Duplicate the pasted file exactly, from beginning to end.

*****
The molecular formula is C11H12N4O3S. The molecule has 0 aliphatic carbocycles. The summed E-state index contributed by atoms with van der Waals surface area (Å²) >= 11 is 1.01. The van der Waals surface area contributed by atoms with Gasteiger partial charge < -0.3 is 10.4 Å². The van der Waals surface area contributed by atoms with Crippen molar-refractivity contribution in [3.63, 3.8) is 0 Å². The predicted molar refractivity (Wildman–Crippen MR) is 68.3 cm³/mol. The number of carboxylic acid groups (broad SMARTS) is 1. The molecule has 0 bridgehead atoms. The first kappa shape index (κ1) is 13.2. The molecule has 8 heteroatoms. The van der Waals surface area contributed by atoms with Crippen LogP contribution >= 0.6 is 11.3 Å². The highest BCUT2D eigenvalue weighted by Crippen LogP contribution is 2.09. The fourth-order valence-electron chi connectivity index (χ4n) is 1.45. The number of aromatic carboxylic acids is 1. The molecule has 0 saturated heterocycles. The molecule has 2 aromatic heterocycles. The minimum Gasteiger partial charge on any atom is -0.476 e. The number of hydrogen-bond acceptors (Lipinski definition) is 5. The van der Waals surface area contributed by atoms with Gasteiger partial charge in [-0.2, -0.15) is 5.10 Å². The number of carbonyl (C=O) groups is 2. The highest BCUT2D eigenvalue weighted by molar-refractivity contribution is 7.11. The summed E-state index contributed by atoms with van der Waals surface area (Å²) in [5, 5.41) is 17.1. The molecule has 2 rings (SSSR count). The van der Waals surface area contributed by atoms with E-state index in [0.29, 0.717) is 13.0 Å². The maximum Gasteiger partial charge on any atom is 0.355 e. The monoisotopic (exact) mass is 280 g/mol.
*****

The molecular formula is C11H12N4O3S. The molecule has 0 aliphatic carbocycles. The summed E-state index contributed by atoms with van der Waals surface area (Å²) >= 11 is 1.01. The van der Waals surface area contributed by atoms with Gasteiger partial charge < -0.3 is 10.4 Å². The van der Waals surface area contributed by atoms with Crippen molar-refractivity contribution in [3.63, 3.8) is 0 Å². The predicted molar refractivity (Wildman–Crippen MR) is 68.3 cm³/mol. The number of carboxylic acid groups (broad SMARTS) is 1. The molecule has 0 bridgehead atoms. The first kappa shape index (κ1) is 13.2. The molecule has 8 heteroatoms. The van der Waals surface area contributed by atoms with Crippen LogP contribution >= 0.6 is 11.3 Å². The highest BCUT2D eigenvalue weighted by Crippen LogP contribution is 2.09. The fourth-order valence-electron chi connectivity index (χ4n) is 1.45. The number of aromatic carboxylic acids is 1. The molecule has 0 saturated heterocycles. The molecule has 2 aromatic heterocycles. The minimum Gasteiger partial charge on any atom is -0.476 e. The number of hydrogen-bond acceptors (Lipinski definition) is 5. The van der Waals surface area contributed by atoms with Gasteiger partial charge in [-0.2, -0.15) is 5.10 Å². The number of carbonyl (C=O) groups is 2. The highest BCUT2D eigenvalue weighted by molar-refractivity contribution is 7.11. The summed E-state index contributed by atoms with van der Waals surface area (Å²) in [5, 5.41) is 17.1. The molecule has 2 rings (SSSR count). The van der Waals surface area contributed by atoms with E-state index in [0.29, 0.717) is 13.0 Å². The maximum Gasteiger partial charge on any atom is 0.355 e. The monoisotopic (exact) mass is 280 g/mol.